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Combating anti-social networking

Caritas helps those who cannot help themselves

Combating anti-social networking reporter, Tewatta
Sri Lanka

August 31, 2011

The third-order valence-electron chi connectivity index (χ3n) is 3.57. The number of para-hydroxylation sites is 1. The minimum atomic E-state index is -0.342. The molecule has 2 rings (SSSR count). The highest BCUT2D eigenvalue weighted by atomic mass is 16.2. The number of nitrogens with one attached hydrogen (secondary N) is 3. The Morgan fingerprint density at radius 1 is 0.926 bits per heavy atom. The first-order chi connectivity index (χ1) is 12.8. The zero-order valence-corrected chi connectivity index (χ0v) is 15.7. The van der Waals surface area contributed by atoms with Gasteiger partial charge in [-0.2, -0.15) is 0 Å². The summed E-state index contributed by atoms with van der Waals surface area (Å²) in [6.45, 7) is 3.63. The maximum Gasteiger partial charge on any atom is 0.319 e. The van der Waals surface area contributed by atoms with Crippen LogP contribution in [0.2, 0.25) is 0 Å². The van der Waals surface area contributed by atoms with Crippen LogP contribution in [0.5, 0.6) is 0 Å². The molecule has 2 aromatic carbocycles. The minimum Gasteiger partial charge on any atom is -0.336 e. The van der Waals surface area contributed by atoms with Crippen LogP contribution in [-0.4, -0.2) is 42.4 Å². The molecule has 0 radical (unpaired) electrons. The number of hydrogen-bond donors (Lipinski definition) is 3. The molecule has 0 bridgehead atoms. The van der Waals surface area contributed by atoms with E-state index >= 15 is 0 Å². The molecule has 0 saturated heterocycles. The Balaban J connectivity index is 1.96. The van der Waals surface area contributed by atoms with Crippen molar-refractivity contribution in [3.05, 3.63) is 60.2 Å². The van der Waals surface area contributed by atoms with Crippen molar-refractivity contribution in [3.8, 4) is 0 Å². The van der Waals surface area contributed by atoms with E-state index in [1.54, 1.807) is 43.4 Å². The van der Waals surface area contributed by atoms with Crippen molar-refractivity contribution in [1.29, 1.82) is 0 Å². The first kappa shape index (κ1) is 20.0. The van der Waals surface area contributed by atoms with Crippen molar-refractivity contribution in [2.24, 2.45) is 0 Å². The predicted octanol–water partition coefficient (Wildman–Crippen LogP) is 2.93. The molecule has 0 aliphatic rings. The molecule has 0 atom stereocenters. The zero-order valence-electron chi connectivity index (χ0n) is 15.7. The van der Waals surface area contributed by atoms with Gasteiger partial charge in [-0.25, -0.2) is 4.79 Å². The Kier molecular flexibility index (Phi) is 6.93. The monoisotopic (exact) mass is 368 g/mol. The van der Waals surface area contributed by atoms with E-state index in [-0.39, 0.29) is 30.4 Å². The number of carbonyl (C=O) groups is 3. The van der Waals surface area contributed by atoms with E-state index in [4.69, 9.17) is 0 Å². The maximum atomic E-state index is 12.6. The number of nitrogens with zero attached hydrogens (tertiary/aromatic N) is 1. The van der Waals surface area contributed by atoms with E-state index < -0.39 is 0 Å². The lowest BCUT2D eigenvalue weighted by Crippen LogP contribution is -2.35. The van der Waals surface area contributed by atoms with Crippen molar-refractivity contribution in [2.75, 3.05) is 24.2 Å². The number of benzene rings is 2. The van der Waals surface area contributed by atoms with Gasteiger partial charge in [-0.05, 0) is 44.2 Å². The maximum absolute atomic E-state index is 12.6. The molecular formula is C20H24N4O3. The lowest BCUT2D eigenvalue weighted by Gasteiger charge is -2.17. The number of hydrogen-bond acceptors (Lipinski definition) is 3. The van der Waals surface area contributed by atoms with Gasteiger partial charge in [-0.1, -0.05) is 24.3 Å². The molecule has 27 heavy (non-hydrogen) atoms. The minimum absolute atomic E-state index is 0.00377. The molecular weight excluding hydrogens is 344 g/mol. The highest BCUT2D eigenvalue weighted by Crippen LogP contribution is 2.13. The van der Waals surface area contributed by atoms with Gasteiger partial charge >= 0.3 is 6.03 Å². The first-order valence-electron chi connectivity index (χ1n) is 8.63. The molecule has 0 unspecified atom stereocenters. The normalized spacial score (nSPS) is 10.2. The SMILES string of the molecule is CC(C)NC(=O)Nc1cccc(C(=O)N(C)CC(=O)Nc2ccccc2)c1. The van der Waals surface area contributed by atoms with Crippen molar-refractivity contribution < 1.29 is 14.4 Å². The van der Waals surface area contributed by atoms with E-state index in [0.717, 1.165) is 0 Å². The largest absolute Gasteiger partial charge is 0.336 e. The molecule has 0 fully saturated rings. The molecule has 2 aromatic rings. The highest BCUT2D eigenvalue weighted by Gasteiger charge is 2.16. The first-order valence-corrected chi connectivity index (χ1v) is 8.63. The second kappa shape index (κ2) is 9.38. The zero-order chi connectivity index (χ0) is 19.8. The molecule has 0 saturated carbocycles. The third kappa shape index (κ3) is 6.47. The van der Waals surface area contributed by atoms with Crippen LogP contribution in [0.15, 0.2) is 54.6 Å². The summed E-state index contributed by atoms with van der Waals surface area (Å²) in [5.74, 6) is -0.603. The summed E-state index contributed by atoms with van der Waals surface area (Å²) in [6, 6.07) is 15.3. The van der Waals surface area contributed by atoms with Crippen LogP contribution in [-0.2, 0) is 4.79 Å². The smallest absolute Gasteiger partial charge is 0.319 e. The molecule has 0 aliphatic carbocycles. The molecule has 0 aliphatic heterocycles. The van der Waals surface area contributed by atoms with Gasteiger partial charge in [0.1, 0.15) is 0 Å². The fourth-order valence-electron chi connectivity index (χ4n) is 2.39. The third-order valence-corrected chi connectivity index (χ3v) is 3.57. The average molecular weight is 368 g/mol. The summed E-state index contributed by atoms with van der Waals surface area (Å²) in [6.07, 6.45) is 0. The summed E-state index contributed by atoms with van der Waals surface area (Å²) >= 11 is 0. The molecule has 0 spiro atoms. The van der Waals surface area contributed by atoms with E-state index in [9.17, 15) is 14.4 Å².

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In a series of counseling programs organized by Caritas-Colombo,  teenagers and young adults are getting help to come to terms with the rise of digital communications, the internet, social networks - and the problems they can bring. With their ability to put users in instant, constant touch with family and friends from all over the world, social networks like Facebook have been a true phenomenon of this century. In Sri Lanka, there are now more than a million Facebook users, 48 percent of them in the 16 to 24 age group. But the effects are not all beneficial. “I have come across a number of young people who have lost focus because of their obsession with Facebook and other distractions,” said Dilini Gunasekera, a Caritas counselor. “They just can’t grasp what is taught to them at school and this habit has affected their family relationships. They don’t have time to talk to their parents because as soon as they reach home they rush to their rooms to meet friends through Facebook, online chat and SMS.” Exposure to pornography and inappropriate relationships that start  through the internet are also issues that cause widespread concern. Sri Lankan police say they have received more than 1,000 complaints against  Facebook alone. The worst cases are being investigated by the Serious Crimes Unit. Meanwhile, Rohana Palliyaguru, a senior information security consultant, said “we advise Facebook users to complain directly to the US company if they feel their privacy has been violated.” “Our agency has received complaints of people hacking into profiles of young girls and changing their status, or taking their pictures and creating fake profiles, then threatening to blackmail them.” It adds up to a situation where “the need for counseling and guidance for Catholics is felt very badly today,” according to Malkanthi Fernando,  psychosocial coordinator of Caritas-Colombo. Sister Fatima Nayaki of Apostolic Carmel, another member of the counseling team, added that “in other times, children learned from teachers at school and from parents at home. Now they are being exposed to unnecessary things through the internet, they are at a loss. They need guidance and sometimes counseling.” In response, Caritas has established three centers, in Colombo, Negombo and Gampaha. Although they are open to people of all ages, it is mainly teenagers and young adults who visit them. Fernando said that, between them, the three centers have around 1,000 clients receiving help. “People come to know about the service through Catholic newspapers and local priests,” she said. Fernando went on to outline Caritas-Colombo’s strategy for expanding the reach of the service. “As a first step we have started exposing catechism teachers to the sessions,” she said. “Through them we can get in touch with more and more youths. We have already conducted a few sessions for the young people and we have plans for more in various places.” “This service is great,” said Anne Perera, a client. “Before this, all we had as Catholics was confession. Now this adds value, as we get psychological guidance here.”
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